Cutting more than Cost: Mayors on Transportation


A transportation survey revealed that the majority of mayors in the 176 surveyed cities are just as concerned as WSDOT with budgets. In fact, they even cite that as the very reason FOR more sustainable designs, not spending on low-priority items like highway expansion and investing in transportation infrastructure as a way to economic recovery and growth.

Washington state Department of Transportation (WSDOT) moves forward with plans clearly rejected by the Design Commission for the south portal of the viaduct in downtown Seattle, their decision based largely on budget concerns.  Not surprisingly, other cities are concerned with budgets, too.  What’s interesting is that some people in power are advocating sustainability,  and clearer, less congested streets, and citing the same reason: cost!

Posted by Megan RisleyMay 9, 2011

Kasim Reed, the mayor of Atlanta sees as imperative budgeting for bike trails, crosswalks and sidewalks.  “Given the serious economic challenges facing the nation, we can’t afford investments like bridges to nowhere, “Reed said as quoted in a story on Greenwire.  “We have to make investments that to something significant, that relieve traffic congestion and make transportation more sustainable.”  Reed spoke at the National Press Club’s meeting releasing a 176-city survey that examined how cities were handling and organizing transportation.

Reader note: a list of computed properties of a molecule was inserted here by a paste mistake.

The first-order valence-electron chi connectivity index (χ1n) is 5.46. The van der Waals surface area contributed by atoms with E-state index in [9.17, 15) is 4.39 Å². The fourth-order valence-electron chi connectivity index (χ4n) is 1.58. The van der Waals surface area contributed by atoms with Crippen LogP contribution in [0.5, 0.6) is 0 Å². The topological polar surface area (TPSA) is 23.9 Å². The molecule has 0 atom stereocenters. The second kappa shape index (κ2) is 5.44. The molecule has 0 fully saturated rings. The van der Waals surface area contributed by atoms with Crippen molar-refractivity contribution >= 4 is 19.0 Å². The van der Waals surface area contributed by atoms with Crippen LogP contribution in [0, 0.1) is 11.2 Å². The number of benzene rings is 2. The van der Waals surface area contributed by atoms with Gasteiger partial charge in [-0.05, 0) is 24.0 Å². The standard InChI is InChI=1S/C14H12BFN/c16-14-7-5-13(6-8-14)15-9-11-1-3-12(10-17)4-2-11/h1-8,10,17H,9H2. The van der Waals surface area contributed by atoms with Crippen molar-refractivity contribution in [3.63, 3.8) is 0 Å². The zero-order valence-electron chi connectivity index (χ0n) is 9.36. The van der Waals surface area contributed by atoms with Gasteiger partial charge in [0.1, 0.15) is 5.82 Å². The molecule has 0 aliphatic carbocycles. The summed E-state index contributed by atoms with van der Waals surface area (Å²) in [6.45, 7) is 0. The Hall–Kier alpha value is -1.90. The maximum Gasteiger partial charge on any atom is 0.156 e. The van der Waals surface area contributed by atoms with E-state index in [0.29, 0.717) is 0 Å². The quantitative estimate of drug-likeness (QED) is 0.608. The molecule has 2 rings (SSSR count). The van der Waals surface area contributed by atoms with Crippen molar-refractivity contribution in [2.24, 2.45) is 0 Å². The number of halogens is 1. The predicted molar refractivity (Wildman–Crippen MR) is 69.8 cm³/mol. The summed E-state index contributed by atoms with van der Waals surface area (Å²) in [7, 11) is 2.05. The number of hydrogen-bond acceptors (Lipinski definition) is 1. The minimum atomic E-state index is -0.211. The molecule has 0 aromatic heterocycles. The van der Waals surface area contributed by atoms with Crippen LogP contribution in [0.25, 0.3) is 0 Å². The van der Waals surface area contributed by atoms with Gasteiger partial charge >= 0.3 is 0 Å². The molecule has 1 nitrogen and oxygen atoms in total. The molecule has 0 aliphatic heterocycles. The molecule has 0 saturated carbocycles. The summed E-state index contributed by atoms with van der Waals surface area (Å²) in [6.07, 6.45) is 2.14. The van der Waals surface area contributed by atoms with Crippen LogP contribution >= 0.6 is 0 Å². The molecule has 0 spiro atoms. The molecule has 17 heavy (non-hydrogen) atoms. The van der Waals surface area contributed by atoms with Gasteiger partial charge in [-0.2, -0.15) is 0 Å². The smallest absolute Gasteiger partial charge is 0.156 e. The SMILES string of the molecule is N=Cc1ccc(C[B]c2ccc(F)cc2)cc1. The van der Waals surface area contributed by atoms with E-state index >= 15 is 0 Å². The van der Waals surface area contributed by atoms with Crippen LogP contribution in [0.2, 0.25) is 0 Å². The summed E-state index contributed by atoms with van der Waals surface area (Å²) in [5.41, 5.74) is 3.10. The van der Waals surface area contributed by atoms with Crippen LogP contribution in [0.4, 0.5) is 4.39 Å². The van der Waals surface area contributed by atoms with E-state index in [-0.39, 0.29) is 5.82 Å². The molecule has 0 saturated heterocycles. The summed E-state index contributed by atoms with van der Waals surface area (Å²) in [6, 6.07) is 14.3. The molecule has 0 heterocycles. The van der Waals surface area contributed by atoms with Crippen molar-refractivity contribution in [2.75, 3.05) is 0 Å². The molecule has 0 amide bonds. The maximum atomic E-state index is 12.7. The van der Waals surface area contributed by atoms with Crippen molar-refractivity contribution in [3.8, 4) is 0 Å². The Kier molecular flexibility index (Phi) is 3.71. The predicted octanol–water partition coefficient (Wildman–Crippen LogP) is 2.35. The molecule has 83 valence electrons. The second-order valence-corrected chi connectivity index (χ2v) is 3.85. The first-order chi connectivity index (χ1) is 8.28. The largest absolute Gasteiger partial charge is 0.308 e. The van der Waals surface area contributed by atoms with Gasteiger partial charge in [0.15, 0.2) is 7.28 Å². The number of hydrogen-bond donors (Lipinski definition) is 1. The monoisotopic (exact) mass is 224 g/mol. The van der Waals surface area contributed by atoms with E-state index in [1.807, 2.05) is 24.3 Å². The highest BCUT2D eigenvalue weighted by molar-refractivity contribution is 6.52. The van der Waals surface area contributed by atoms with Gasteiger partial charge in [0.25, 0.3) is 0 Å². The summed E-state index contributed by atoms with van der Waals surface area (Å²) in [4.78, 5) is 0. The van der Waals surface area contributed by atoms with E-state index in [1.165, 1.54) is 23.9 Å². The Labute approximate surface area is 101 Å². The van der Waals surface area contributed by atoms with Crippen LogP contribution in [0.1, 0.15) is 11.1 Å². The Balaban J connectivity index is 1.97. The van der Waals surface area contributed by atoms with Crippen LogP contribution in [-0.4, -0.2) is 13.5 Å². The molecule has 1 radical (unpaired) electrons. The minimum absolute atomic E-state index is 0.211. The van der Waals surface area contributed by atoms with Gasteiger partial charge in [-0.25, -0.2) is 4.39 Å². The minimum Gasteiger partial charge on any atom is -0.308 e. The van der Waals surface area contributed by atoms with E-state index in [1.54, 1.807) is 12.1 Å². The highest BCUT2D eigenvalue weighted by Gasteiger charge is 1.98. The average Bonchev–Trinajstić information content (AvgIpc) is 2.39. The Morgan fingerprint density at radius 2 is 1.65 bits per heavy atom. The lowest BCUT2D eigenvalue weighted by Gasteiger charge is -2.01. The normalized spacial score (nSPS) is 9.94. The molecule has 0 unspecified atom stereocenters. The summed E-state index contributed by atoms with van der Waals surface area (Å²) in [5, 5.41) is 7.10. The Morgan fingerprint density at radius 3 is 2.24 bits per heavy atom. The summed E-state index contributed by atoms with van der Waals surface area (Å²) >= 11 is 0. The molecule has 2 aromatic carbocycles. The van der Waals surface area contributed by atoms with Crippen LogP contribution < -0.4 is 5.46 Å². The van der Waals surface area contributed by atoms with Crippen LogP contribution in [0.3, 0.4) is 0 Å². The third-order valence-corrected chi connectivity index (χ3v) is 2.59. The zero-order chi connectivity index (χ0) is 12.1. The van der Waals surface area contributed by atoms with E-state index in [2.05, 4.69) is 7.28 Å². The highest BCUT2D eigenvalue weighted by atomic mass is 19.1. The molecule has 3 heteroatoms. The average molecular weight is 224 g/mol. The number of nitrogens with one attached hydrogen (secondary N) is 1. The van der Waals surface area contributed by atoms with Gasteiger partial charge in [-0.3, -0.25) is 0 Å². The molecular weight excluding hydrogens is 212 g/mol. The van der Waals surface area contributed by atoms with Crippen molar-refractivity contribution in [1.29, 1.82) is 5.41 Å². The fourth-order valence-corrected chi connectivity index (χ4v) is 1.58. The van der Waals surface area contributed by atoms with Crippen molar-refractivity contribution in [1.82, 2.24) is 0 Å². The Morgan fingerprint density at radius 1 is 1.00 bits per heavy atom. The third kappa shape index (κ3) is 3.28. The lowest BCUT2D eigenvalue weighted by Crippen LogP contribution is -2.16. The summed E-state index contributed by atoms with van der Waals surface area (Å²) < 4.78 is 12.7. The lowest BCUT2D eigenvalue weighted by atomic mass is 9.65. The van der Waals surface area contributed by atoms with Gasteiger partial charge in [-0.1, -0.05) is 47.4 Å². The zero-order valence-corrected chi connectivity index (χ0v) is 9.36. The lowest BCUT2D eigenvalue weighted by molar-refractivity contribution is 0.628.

Ninety-three percent of the mayors surveyed called for reforming the current federal transportation budget allocation to allow cities to get more direct funding.

Eighty percent stated that highway construction or expansion should be a low priority.

Ninety-eight percent see investing in sustainable transportation infrastructure and redesign as a major part in their city’s economic recovery and growth.

Basically, the majority of mayors not only see transportation, if done right, as a tool for rebuilding economically and socially.  Doing transportation “right”, it would seem form the survey, means looking at the whole picture, not simply the motorized vehicle part of it, no longer making sustainability optional, and building today’s transportation systems to last much longer than tomorrow.  If Atlanta can do that, so can Seattle – the city, after all, with a name that reflects its lean towards green!


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